Ryan Teitman is the author of the poetry collection Litany for the City (BOA Editions, 2012). His poems have appeared in Gulf Coast, New England Review, The Southern Review, The Threepenny Review, and The Yale Review, and his awards include a Wallace Stegner Fellowship, a MacDowell Colony Fellowship, and a National Endowment for the Arts Fellowship. He lives in Glenside, Pennsylvania.
Amie Whittemore is the author of the poetry collection Glass Harvest (Autumn House Press). Her poems have won multiple awards, including a Dorothy Sargent Rosenberg Prize, and her poems and prose have appeared in The Gettysburg Review, Nashville Review, Smartish Pace, Pleiades, and elsewhere. She teaches English at Middle Tennessee State University.
Anthony Rintala trained as a poet at the University of Southern Mississippi and Louisiana State University. He has edited for Callaloo, New Delta Review, New Tex[t], and Blinn Literary Journal. His own poetry has been nominated for a Pushcart Prize, and he is the faculty advisor for the University of Southern Indiana's student literary journal, FishHook.
Brittney Scott’s first poetry collection, The Derelict Daughter, won the 2015 New American Poetry Prize. She is also a recipient of the Joy Harjo Prize for Poetry, as well as the Dorothy Sargent Rosenberg Poetry Prize. Her poems have appeared in Best New Poets 2014, Prairie Schooner, The New Republic, Narrative Magazine, Cincinnati Review, Alaska Quarterly Review, Linebreak, Indiana Review and elsewhere. She homesteads on seven acres in rural Virginia.
Ruth Awad is a Lebanese-American poet and the recipient of the 2018 Ohioana Book Award for Poetry, a 2016 Ohio Arts Council Individual Excellence Award, the 2012 and 2013 Dorothy Sargent Rosenberg Poetry Prize, and the 2011 Copper Nickel Poetry Prize. Her work has appeared in The New Republic, The Missouri Review, CALYX, Nashville Review, The Adroit Journal, and elsewhere. Awad has an MFA in poetry from Southern Illinois University Carbondale, and she lives in Columbus, Ohio.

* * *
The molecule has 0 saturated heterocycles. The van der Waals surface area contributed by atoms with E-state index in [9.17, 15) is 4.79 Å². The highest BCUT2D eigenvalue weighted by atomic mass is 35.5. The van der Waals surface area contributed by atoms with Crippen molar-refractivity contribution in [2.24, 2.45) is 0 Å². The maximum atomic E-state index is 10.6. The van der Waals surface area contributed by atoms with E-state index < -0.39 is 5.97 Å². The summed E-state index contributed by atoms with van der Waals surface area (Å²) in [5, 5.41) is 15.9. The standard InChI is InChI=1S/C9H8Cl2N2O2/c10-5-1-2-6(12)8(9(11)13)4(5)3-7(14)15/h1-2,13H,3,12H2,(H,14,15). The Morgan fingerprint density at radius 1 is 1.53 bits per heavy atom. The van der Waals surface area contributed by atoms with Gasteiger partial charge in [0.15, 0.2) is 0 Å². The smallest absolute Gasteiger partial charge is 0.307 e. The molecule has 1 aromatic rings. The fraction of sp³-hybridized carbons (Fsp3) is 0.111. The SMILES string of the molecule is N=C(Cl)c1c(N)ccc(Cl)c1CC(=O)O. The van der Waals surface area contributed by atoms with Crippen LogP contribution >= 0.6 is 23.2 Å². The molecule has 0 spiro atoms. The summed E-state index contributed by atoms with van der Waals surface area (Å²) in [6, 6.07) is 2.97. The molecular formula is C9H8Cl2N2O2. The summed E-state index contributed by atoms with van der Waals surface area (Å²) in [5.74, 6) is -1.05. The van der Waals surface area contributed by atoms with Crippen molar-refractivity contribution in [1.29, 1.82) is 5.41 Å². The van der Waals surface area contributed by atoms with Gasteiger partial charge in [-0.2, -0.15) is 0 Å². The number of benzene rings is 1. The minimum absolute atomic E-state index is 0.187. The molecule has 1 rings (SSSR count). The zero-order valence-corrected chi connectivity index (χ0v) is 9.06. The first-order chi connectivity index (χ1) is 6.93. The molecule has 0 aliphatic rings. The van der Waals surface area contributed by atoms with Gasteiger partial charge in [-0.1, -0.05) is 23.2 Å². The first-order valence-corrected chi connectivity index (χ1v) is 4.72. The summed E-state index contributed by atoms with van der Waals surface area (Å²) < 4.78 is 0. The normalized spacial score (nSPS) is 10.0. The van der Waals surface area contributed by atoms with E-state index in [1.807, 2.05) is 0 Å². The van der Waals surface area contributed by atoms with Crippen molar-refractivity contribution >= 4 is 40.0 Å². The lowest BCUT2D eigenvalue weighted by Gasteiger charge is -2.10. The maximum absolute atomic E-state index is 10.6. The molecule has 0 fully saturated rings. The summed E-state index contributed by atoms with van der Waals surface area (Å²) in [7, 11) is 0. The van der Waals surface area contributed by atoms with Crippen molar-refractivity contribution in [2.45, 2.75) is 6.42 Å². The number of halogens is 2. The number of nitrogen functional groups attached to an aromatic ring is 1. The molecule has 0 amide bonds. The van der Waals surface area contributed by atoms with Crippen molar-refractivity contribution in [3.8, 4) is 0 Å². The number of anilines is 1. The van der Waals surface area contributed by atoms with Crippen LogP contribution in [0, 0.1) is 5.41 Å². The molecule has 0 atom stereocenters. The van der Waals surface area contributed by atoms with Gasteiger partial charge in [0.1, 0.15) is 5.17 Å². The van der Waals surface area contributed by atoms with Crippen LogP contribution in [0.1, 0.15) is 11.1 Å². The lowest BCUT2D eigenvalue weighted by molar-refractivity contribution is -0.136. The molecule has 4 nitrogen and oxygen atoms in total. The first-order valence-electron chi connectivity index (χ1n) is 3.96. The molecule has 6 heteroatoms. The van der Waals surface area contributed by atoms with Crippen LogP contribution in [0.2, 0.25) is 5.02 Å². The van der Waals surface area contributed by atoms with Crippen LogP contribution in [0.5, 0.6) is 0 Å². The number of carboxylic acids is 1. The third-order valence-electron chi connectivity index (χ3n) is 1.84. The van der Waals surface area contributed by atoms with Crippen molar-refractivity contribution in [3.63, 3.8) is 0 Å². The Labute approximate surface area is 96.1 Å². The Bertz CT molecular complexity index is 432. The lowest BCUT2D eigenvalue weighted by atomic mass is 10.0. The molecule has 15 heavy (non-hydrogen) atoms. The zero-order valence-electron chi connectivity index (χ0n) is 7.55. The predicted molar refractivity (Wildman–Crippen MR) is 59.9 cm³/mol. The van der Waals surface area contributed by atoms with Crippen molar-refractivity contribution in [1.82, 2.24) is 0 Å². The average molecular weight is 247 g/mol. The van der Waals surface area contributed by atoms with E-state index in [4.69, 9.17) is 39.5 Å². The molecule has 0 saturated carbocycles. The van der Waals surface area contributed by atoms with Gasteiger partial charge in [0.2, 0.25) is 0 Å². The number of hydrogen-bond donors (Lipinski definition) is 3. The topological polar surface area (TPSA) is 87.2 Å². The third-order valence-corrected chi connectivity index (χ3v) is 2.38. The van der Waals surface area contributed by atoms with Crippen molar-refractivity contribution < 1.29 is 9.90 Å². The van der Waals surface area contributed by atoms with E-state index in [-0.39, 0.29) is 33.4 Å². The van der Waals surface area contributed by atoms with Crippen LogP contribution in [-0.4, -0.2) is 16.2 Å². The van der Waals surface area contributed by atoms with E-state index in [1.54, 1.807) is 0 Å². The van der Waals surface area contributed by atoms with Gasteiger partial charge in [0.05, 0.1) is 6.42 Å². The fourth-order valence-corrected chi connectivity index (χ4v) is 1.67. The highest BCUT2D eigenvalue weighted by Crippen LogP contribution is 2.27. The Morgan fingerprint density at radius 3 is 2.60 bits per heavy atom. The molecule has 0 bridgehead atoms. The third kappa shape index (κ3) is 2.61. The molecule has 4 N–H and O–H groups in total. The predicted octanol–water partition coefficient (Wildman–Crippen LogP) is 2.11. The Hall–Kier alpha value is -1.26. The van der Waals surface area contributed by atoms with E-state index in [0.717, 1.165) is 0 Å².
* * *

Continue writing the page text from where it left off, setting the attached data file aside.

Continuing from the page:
Matthew Guenette is the author of American Busboy (Akron Series in Poetry) and Sudden Anthem, winner of the 2007 American Poetry Journal Book Prize from Dream Horse Press. His poems have appeared in Another Chicago Magazine, DIAGRAM, The Greensboro Review, Indiana Review, The Spoon River Poetry Review, The National Poetry Review, and other publications.
Mihaela Moscaliuc's first poetry collection, Father Dirt, was published by Alice James Books in 2010. Her poems, translations, reviews, and articles have appeared in The Georgia Review, New Letters, Prairie Schooner, Poetry International, Pleiades, Arts & Letters, Connecticut Review, Mississippi Review, and elsewhere. Moscaliuc teaches at Monmouth University and in the MFA Program in Poetry and Poetry in Translation at Drew University.
Jacob Sunderlin is a writer and musician. His poems have appeared or are forthcoming in Beloit Poetry Journal, Gulf Coast, Narrative, Ninth Letter, Ploughshares, Third Coast, and elsewhere. He’s received residencies from the Fine Arts Work Center in Provincetown, Massachusetts, and the Djerassi Resident Artists Program. His records Death Ranch (Castle Bravo, 2016) and Hymnal (NULLZØNE, 2017) are available on cassette and for download.